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Breathing characteristics and symptoms of psychological distress: an exploratory study.

In this exploratory study of the relationship between characteristics of breathing and 3 common psychological issues (I.e., symptoms of anxiety, alexithymia, and depression), 79 college-age adults were examined using self-report, rater observation, and physiological measures. Results indicated significant positive relationships between dysfunctional breath characteristics and symptoms of both anxiety and alexithymia. A significant positive correlation was found between self-reported symptoms of dysfunctional breathing and symptoms of depression, but no significant relationships existed between symptoms of depression and either rater-observed breath characteristics or physiological measures.

Keywords: breath, mind-body-spirit, depression, anxiety, alexithymia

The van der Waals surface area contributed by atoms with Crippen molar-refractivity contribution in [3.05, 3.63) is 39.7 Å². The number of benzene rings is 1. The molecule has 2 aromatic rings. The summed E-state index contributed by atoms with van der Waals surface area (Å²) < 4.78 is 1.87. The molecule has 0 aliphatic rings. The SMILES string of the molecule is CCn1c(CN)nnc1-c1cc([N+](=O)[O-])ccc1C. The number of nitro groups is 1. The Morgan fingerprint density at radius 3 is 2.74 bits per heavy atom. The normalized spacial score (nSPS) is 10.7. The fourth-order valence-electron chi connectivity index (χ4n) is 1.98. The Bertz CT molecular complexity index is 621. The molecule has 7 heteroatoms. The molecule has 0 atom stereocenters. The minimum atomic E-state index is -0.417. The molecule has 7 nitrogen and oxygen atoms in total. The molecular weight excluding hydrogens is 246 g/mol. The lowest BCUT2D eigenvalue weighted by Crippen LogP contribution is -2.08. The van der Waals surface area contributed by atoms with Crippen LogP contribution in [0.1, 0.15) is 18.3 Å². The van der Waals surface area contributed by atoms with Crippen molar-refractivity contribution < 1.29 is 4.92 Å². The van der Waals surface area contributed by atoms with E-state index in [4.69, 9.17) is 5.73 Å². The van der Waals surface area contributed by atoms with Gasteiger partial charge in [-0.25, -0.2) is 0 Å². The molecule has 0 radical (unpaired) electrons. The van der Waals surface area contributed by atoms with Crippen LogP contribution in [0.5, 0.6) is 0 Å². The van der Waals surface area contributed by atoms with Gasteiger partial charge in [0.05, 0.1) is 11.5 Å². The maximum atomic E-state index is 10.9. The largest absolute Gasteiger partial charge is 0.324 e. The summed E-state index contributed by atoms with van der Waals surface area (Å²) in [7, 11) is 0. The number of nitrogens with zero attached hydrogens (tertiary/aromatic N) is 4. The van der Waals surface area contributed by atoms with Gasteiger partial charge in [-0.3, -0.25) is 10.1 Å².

Aided by increasingly sensitive and targeted physiological and psychological measurement instruments, both medical and mental health researchers have found that spiritual, physiological, affective, cognitive, and social health function as an interrelated whole (Fernros, Furhoff, & Wandell, 2008; Myers & Sweeney, 2008; Schore, 2009). Coupled with client preferences and needs, these advances are driving many in the counseling field to integrate mind-body-spirit assessments and interventions in the treatment of symptoms of psychological distress (Ng, Chan, Leung, Chan, & Yau, 2008; Schure, Christopher, & Christopher, 2008). Approaches such as breathwork (Young, Cashwell, & Giordano, 2010), pranayama (Brown & Gerbarg, 2009), mindful exercise (e.g., tai chi, qigong, hatha yoga; La Forge, 2005), and mindfulness and meditation (Kabat-Zinn, 2003) are garnering attention and integration as viable, and increasingly evidence-based, mental health treatments.